When electricity is out and pumps aren’t operating at hundreds of sewage lift stations, hook up generators. When power is out at gas stations to run pumps, switch to generators. When nursing homes lose power, activate generators. When traffic lights are out because they don’t have juice, hook up a generator. When elevators are out at high-rises because the electricity isn’t working, run them off generators. When schools are transformed to emergency evacuation shelters and don’t have power, run them off generators.
This is part of the list of challenges Southwest Florida experienced during unprecedented Hurricane Irma where we’ve heard suggestions offered that pointed to the same solution: use a generator.
One major concern that arose since Hurricane Irma made landfall is that sewage pump stations without power restored were causing a public health risk because of an overflow into the streets. That’s a serious issue.
Though Collier County was where Irma made landfall as a Category 3, the same sewage overflow issue has arisen in Lee County. The Naples Daily News recently reported on wastewater spills in Irma-removed places, from counties that are home to Fort Lauderdale, Orlando, St. Petersburg and Daytona Beach.
It was November 2005, after Southwest Florida experienced hurricanes Charley and Wilma, when then-Gov. Jeb Bush raised the generator question in the context of whether new gasoline service stations should be required to have a switch to go from electricity to generator. Sewage pumping stations weren’t part of that equation.
Why isn’t the answer for all of these post-hurricane challenges to “use a generator?”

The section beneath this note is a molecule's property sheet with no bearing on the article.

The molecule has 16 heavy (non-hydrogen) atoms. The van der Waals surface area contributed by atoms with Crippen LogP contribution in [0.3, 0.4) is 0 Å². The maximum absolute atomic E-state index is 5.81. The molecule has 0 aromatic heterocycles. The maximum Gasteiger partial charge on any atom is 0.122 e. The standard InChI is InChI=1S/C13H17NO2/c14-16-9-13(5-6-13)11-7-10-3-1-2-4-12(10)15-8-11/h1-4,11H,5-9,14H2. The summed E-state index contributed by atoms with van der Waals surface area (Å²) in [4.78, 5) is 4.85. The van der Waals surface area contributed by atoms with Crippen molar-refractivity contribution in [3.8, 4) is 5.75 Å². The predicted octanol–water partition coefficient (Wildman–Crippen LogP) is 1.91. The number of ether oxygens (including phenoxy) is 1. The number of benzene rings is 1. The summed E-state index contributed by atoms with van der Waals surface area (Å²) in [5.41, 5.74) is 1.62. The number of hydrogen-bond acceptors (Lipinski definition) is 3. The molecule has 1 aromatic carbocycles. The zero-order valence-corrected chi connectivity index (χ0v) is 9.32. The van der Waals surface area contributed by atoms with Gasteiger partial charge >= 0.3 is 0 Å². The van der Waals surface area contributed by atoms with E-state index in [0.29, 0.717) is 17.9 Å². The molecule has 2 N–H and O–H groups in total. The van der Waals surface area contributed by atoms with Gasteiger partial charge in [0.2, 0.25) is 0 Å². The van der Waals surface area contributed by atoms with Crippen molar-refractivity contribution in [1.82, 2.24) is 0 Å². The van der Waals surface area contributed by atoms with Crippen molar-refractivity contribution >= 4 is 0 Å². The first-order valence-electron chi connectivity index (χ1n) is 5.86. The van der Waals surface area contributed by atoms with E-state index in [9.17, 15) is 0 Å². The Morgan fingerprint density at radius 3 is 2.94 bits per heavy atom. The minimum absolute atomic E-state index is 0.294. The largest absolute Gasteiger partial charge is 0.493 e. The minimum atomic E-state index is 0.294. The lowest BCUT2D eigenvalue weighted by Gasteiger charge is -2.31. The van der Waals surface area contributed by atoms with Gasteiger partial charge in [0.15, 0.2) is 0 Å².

We can’t say it better than Naples City Manager Bill Moss, who addressed the question during a recent City Council briefing on the storm.
“The problem with having too many generators is that you may only use them once every 10 years,” he said. “You just can’t bring them out once every 10 years and expect them to work. They have to be utilized every month. They have to be put under a load.”
Moss used 10 years in his scenario, but we can’t recall nor find reports of sewage lift station concerns arising in Collier and south Lee counties in the aftermath of hurricanes Charley and Wilma 12 years ago.
Perhaps we’ll have another major storm within 10 years, but the last hurricane of this magnitude to go through Collier and Lee counties was Donna in 1960. Technology changes in those 57 years have been dramatic, to say the least. That trend should be expected to continue for decades to come.
Even having generators stored in a warehouse for when they are needed isn’t a guarantee. Collier schools Superintendent Kamela Patton said during a recent briefing that 14 generators were damaged during the storm. Patton also said the district had to buy 100-gallon fuel containers to avoid the constant repetition that would have been required of filling generators with 5-gallon cans.
We all know the difficulties we encountered with the availability of fuel before and after Irma.
Are there solutions other than connecting a generator at every location one might be needed should we have another Irma some day?
Would more underground electrical lines, while an expensive proposition, get power restored faster to lift stations, gas stations, elevators, traffic lights and nursing homes?
Moss noted the city is progressively adding diesel bypass pumps to its sewer system. Are ratepayers and taxpayers where there are utilities willing to ante up to expedite adding these if that’s deemed a solution?
Power companies have an established pecking order for where power gets restored first. Are areas with lift stations high enough on the priority list?
Should evacuees not be allowed to return to stay in neighborhoods until utility systems are again operational, so nobody is running washing machines and dishwashers that put undue demands on sewer systems?
Buying more generators certainly is worth considering when local government agencies begin to evaluate how response to the hurricane was handled. But it must be put through a careful analysis of costs, benefits and alternative solutions.